Precise Radio-Telescope Measurements Advance Frontier Gravitational Physics

September 1, 2009
Sun's Path in Sky in Front of Quasars, 2005

( -- Scientists using a continent-wide array of radio telescopes have made an extremely precise measurement of the curvature of space caused by the Sun's gravity, and their technique promises a major contribution to a frontier area of basic physics.

"Measuring the curvature of space caused by gravity is one of the most sensitive ways to learn how Einstein's theory of relates to quantum physics. Uniting gravity theory with quantum theory is a major goal of 21st-Century physics, and these astronomical measurements are a key to understanding the relationship between the two," said Sergei Kopeikin of the University of Missouri.

Kopeikin and his colleagues used the National Science Foundation's Very Long Baseline Array (VLBA) radio-telescope system to measure the bending of light caused by the Sun's gravity to within one part in 30,000. With further observations, the scientists say their precision technique can make the most accurate measure ever of this phenomenon.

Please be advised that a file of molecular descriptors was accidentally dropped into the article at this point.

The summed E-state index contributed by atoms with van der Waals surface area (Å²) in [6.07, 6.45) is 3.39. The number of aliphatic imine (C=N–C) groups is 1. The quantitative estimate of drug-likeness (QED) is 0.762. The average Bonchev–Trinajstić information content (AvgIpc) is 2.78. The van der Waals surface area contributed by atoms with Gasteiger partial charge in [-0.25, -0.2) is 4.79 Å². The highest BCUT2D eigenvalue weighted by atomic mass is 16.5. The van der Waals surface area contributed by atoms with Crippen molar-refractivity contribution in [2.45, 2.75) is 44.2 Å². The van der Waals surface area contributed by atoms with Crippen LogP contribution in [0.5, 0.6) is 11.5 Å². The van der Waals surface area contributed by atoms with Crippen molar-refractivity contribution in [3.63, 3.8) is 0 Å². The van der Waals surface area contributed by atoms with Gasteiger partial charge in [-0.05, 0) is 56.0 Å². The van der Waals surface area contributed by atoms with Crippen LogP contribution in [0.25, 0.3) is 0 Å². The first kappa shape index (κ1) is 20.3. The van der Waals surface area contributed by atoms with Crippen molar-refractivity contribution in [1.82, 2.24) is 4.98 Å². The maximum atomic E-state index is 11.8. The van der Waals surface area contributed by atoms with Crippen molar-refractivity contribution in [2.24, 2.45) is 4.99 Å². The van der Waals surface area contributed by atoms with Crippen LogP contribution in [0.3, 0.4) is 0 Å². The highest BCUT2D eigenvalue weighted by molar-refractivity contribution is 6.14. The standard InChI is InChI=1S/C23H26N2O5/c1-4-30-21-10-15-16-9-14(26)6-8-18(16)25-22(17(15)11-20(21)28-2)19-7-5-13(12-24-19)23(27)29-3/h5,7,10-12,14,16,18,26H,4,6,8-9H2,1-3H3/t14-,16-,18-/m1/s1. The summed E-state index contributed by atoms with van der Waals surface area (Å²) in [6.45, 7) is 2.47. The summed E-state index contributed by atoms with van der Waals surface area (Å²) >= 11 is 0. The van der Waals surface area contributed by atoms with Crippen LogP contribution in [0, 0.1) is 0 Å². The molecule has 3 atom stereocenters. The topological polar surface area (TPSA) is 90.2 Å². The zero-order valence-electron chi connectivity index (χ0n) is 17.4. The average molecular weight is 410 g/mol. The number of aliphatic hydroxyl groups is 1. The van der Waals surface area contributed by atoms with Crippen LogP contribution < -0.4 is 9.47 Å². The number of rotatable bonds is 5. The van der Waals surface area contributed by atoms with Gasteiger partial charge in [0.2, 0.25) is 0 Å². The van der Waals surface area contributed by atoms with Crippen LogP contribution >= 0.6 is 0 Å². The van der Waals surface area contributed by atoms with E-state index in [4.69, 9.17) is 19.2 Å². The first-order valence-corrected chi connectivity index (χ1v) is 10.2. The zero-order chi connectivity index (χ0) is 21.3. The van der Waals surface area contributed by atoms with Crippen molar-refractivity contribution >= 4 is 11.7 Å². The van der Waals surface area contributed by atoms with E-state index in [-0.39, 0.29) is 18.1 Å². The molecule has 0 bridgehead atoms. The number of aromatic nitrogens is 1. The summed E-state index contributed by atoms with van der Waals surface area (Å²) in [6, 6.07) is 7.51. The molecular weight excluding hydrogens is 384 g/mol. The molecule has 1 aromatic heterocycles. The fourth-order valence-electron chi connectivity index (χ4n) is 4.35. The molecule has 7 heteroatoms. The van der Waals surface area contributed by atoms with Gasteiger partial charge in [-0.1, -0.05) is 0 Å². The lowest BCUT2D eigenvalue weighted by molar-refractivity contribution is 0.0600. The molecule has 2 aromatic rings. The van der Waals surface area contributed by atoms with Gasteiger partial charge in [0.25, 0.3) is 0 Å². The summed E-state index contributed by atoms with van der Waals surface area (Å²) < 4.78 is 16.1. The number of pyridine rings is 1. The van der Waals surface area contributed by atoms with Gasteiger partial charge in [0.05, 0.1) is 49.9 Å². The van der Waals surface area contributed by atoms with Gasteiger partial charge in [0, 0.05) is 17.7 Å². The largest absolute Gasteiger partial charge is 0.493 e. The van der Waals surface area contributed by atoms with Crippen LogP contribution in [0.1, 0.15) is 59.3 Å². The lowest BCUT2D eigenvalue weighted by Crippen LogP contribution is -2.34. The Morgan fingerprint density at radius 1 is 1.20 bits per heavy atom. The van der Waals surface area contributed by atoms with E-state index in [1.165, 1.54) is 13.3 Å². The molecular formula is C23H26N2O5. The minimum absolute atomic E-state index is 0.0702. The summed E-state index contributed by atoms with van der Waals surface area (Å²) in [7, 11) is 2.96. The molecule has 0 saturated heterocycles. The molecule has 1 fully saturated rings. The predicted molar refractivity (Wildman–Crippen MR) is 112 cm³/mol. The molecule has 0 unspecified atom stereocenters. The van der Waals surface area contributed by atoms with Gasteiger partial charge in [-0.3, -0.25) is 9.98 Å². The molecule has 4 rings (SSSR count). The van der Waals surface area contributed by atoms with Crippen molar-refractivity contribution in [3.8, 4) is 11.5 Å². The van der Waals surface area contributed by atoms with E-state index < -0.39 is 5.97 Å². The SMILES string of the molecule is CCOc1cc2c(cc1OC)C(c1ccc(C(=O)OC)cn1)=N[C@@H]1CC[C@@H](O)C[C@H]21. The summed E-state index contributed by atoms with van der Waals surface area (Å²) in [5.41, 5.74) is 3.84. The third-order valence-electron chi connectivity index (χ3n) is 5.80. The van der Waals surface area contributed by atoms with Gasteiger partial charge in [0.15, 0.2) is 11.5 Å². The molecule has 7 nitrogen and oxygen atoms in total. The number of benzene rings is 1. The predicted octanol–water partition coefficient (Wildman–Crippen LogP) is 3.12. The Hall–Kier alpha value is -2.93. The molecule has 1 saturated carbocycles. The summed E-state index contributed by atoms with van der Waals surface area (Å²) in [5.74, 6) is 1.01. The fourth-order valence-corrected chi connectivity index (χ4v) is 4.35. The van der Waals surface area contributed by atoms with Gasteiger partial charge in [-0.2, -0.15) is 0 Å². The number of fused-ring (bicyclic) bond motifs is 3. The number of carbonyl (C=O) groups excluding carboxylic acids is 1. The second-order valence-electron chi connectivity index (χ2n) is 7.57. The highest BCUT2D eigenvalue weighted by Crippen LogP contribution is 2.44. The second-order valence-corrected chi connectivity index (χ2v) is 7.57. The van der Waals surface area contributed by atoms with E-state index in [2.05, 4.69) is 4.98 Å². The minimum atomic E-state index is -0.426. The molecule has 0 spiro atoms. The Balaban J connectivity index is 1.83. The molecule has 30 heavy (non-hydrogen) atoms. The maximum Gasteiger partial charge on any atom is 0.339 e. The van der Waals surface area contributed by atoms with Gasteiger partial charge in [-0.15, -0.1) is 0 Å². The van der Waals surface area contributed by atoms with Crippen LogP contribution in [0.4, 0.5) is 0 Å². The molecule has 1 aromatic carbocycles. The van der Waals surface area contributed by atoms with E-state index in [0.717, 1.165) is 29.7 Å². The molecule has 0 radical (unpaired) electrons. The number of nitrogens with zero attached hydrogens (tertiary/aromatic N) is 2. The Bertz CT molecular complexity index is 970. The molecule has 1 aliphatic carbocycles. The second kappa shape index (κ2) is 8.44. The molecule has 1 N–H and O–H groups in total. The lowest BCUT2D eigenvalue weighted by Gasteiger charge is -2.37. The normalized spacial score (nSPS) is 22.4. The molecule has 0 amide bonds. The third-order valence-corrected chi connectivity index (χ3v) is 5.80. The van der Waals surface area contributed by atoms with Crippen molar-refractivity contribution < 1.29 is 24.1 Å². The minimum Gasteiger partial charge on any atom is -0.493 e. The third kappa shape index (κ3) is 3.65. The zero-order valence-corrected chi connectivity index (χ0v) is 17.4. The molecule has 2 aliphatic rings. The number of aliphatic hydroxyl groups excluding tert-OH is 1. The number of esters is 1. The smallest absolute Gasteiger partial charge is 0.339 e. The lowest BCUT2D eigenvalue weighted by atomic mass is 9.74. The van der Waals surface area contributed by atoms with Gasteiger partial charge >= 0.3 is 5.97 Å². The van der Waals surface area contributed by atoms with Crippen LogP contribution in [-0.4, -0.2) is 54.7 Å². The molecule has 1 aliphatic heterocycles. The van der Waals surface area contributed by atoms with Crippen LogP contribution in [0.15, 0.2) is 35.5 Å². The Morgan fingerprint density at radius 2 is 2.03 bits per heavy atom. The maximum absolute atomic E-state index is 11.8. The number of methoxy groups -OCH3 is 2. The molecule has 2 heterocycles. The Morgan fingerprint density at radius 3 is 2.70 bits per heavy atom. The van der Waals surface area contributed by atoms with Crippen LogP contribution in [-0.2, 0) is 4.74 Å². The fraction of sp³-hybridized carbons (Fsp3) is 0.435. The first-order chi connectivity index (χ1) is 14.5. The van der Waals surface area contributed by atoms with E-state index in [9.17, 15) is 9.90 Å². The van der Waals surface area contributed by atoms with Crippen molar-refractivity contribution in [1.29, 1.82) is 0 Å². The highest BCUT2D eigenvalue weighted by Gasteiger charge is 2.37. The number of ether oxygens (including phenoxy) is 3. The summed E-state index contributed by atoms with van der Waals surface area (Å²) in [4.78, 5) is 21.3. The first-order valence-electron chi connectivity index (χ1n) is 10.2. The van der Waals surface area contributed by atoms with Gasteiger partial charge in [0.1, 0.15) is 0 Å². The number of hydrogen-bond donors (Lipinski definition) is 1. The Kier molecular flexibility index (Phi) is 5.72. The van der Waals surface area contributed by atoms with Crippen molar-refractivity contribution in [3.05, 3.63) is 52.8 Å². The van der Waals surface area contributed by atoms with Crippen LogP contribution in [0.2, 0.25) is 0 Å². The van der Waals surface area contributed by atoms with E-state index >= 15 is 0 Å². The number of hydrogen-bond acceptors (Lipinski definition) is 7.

Bending of starlight by gravity was predicted by Albert Einstein when he published his theory of General Relativity in 1916. According to relativity theory, the strong gravity of a massive object such as the Sun produces curvature in the nearby space, which alters the path of light or radio waves passing near the object. The phenomenon was first observed during a in 1919.

Though numerous measurements of the effect have been made over the intervening 90 years, the problem of merging General Relativity and quantum theory has required ever more accurate observations. Physicists describe the space curvature and gravitational light-bending as a parameter called "gamma." Einstein's theory holds that gamma should equal exactly 1.0.

"Even a value that differs by one part in a million from 1.0 would have major ramifications for the goal of uniting gravity theory and , and thus in predicting the phenomena in high-gravity regions near black holes," Kopeikin said.

To make extremely precise measurements, the scientists turned to the VLBA, a continent-wide system of ranging from Hawaii to the Virgin Islands. The VLBA offers the power to make the most accurate position measurements in the sky and the most detailed images of any astronomical instrument available.